Oregon wildfire update

Firefighters fully contained three out of 16 fires Thursday in Central and Eastern Oregon, according to national fire reports.

1. Ball Point Fire

• 1,150 acres • 60 percent containment • Cause: Lightning

2. Warm Springs Agency Lightning Complex

• 4,665 acres • 10 percent containment • 28 structures threatened • Cause: Lightning

3. Battle Creek Complex

• 17,880 acres • 0 percent containment • Cause: Lightning

4. Trout Creek Fire

• 514 acres • 45 percent containment • Cause: Lightning

5. Looney Spring Fire

• 145 acres • 80 percent containment • Cause: Lightning

6. Bear Fire

• 160 acres • 90 percent containment • Cause: Lightning

7. Monument Complex

• 35,000 acres • 20 percent containment • 20 structures threatened • Cause: Lightning

8. Cottonwood Creek Fire

• 8,100 acres • 60 percent containment • Cause: Lightning

9. Stove Pipe Fire

• 770 acres • 100 percent containment • Cause: Lightning

10. Juniper Reservoir Fire

• 33,000 acres • 50 percent containment • 24 structures and power lines threatened • Cause: Lightning

11. Black Rock Fire

• 1,850 acres • 100 percent containment • Cause: Lightning

12. Fossil Creek Fire

• 3,155 acres • 80 percent containment • Cause: Lightning

13. Egley Complex

• 137,000 acres • 70 percent containment • 117 structures threatened and evacuations in effect • Cause: Lightning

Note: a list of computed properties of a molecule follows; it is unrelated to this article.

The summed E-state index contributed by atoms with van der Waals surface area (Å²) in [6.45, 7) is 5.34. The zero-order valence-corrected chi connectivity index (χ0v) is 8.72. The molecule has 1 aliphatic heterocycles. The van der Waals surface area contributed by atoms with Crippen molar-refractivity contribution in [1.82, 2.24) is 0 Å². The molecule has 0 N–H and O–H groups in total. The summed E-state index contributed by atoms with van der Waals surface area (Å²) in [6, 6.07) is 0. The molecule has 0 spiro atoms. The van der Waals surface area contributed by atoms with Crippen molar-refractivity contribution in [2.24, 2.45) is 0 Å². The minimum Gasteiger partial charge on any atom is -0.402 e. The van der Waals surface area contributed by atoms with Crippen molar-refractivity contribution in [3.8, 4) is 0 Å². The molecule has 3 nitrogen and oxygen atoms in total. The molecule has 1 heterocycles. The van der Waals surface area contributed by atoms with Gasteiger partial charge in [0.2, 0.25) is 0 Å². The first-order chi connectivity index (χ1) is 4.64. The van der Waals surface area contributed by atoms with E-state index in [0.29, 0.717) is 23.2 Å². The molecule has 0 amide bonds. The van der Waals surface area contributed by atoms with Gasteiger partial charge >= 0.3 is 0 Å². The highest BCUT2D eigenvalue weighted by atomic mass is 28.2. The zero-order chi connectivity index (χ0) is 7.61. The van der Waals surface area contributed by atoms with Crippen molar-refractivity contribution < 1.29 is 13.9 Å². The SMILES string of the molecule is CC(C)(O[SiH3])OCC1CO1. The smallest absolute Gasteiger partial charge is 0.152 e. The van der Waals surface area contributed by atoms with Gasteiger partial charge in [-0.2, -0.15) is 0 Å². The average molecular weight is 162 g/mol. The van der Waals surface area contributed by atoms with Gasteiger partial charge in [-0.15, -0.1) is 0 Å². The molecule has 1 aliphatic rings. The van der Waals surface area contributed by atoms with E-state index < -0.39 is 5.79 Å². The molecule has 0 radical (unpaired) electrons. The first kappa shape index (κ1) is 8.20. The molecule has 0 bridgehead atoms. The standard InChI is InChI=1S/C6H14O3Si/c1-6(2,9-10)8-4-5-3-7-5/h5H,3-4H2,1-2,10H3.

14. Juniper Canyon Fire

• 1,000 acres • 75 percent containment • Cause: Lightning

15. Calamity Complex

• 2,276 acres • 100 percent containment • Cause: Lightning

16. Old Maid Fire

• 1,928 acres • 0 percent containment • Cause: Lightning four structures threatened

Source: Central Oregon Interagency Dispatch, National Interagency Fire Center, Warm Springs Fire Management

National fire officials have raised the country’s wildfire preparedness level to its highest notch, indicating that resources across the country are stretched thin, but the change shouldn’t have an immediate impact on Central Oregon, according to the Central Oregon Interagency Dispatch Center.

Jerry Barney, the floor supervisor with COID, said the higher preparedness level, which the National Interagency Fire Center in Boise now has at level five, “just puts everybody on alert nationwide.”

But Barney added that the recent cool, wet weather has improved Central Oregon’s situation.

A total of 16 fires and complexes had burned nearly 250,000 acres in Central and Eastern Oregon as of Thursday.

“We’re sitting pretty well,” he said. “We have gotten most of our initial attack resources back in place — a lot of them were tied up on some of the larger fires (and) they’ve been released from those and are back home, and so they’re sitting on the divisions and ready to go.”

— Rachael Scarborough King